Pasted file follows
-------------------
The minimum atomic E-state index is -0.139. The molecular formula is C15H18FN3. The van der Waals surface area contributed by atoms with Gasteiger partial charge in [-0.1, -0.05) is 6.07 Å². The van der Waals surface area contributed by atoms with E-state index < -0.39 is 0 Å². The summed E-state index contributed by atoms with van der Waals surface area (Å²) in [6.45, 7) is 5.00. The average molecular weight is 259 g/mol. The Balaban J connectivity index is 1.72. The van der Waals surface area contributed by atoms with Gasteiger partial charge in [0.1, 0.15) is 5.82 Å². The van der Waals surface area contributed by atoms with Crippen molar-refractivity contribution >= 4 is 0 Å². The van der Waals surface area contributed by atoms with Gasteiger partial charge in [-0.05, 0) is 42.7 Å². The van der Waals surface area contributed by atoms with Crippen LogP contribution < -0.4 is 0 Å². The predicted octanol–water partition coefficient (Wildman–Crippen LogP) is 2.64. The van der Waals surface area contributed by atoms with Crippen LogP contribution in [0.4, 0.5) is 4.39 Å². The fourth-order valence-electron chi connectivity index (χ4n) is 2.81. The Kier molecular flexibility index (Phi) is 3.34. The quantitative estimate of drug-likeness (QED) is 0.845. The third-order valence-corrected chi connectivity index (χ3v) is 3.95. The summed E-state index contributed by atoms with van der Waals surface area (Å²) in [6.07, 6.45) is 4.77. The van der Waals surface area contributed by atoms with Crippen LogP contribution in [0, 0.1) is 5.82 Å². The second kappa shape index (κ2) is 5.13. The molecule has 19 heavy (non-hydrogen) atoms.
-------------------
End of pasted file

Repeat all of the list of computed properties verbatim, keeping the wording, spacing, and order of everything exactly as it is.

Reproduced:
The minimum atomic E-state index is -0.139. The molecular formula is C15H18FN3. The van der Waals surface area contributed by atoms with Gasteiger partial charge in [-0.1, -0.05) is 6.07 Å². The van der Waals surface area contributed by atoms with E-state index < -0.39 is 0 Å². The summed E-state index contributed by atoms with van der Waals surface area (Å²) in [6.45, 7) is 5.00. The average molecular weight is 259 g/mol. The Balaban J connectivity index is 1.72. The van der Waals surface area contributed by atoms with Gasteiger partial charge in [0.1, 0.15) is 5.82 Å². The van der Waals surface area contributed by atoms with Crippen molar-refractivity contribution >= 4 is 0 Å². The van der Waals surface area contributed by atoms with Gasteiger partial charge in [-0.05, 0) is 42.7 Å². The van der Waals surface area contributed by atoms with Crippen LogP contribution < -0.4 is 0 Å². The predicted octanol–water partition coefficient (Wildman–Crippen LogP) is 2.64. The van der Waals surface area contributed by atoms with Crippen LogP contribution in [0.4, 0.5) is 4.39 Å². The fourth-order valence-electron chi connectivity index (χ4n) is 2.81. The Kier molecular flexibility index (Phi) is 3.34. The quantitative estimate of drug-likeness (QED) is 0.845. The third-order valence-corrected chi connectivity index (χ3v) is 3.95. The summed E-state index contributed by atoms with van der Waals surface area (Å²) in [6.07, 6.45) is 4.77. The van der Waals surface area contributed by atoms with Crippen LogP contribution in [0, 0.1) is 5.82 Å². The second kappa shape index (κ2) is 5.13. The molecule has 19 heavy (non-hydrogen) atoms.